If I wasn't able to keep playing female characters on my own time, it would have been that much harder for me to accept that there's a reason I always gravitated toward playing women in games.
The experiences may not always have been directly useful to me, but when you're given the choice to be anyone you want to be... it's often worth paying attention to just who you choose to be and why.
1] Transition Blogs & Trans Visibility
This almost seems too obvious to mention, but it's so important it's at number one, just so it's the last thing I write in this post.
Reading trans blogs, from the most train-of-thought "things I noticed during HRT" tumblrs to amazing writers far more eloquent than I'll ever be, these mattered so much to me. I began sneakily reading them late at night, still with an irrational fear I'd be caught. "What is like being trans?"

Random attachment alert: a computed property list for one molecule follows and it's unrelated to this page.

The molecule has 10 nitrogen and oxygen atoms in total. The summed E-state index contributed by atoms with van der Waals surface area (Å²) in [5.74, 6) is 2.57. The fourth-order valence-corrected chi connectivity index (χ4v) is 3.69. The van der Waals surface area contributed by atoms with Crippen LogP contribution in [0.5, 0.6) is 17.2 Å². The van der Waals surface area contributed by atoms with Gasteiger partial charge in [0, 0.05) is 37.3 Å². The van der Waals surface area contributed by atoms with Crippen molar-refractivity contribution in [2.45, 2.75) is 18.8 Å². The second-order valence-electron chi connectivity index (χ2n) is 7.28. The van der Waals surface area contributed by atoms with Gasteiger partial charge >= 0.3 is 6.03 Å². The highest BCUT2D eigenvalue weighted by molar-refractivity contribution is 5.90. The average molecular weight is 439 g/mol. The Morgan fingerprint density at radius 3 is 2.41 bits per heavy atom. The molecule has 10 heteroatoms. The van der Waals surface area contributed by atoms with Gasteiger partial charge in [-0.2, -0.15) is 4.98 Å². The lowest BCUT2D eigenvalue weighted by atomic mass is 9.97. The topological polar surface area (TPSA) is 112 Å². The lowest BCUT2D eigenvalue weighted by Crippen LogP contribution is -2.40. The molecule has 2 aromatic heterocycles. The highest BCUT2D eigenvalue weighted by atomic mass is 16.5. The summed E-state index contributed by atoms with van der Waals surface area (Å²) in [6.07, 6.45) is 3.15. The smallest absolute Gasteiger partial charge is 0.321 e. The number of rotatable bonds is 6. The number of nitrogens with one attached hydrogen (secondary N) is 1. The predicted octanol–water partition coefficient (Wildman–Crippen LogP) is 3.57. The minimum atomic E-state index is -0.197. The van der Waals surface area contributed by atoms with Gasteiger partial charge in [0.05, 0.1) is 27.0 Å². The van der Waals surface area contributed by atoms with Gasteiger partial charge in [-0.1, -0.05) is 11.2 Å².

I told myself it was curiosity, but it was often as simple as seeing how closely my own experiences and feelings matched up to the trans people whose work I was reading.
Certainly, not every trans person experiences the same things, but when you read enough transition blogs or interviews with trans people about their experiences, as a trans-person-in-denial, you can't help but go "oh yeah, I do feel like that as well..."
Realising the deep overlap? That made it impossible for me to deny it any longer.
But I wouldn't have read these blogs were it not for the very visible, publicly trans people I saw increasingly as the years passed. No matter what you think of them personally, as we get more and more people publicly transitioning, or becoming (even minor) celebrities after transitioning, without hiding the fact of being trans, we make progress.
As more and more trans people just do what they do and do it in public, we move further and further away from trans people as monsters or as the butt of jokes in crass movies, and instead to being seen as what we really are: people like anyone else, working normal jobs and living normal lives, with strengths and weaknesses like anyone else.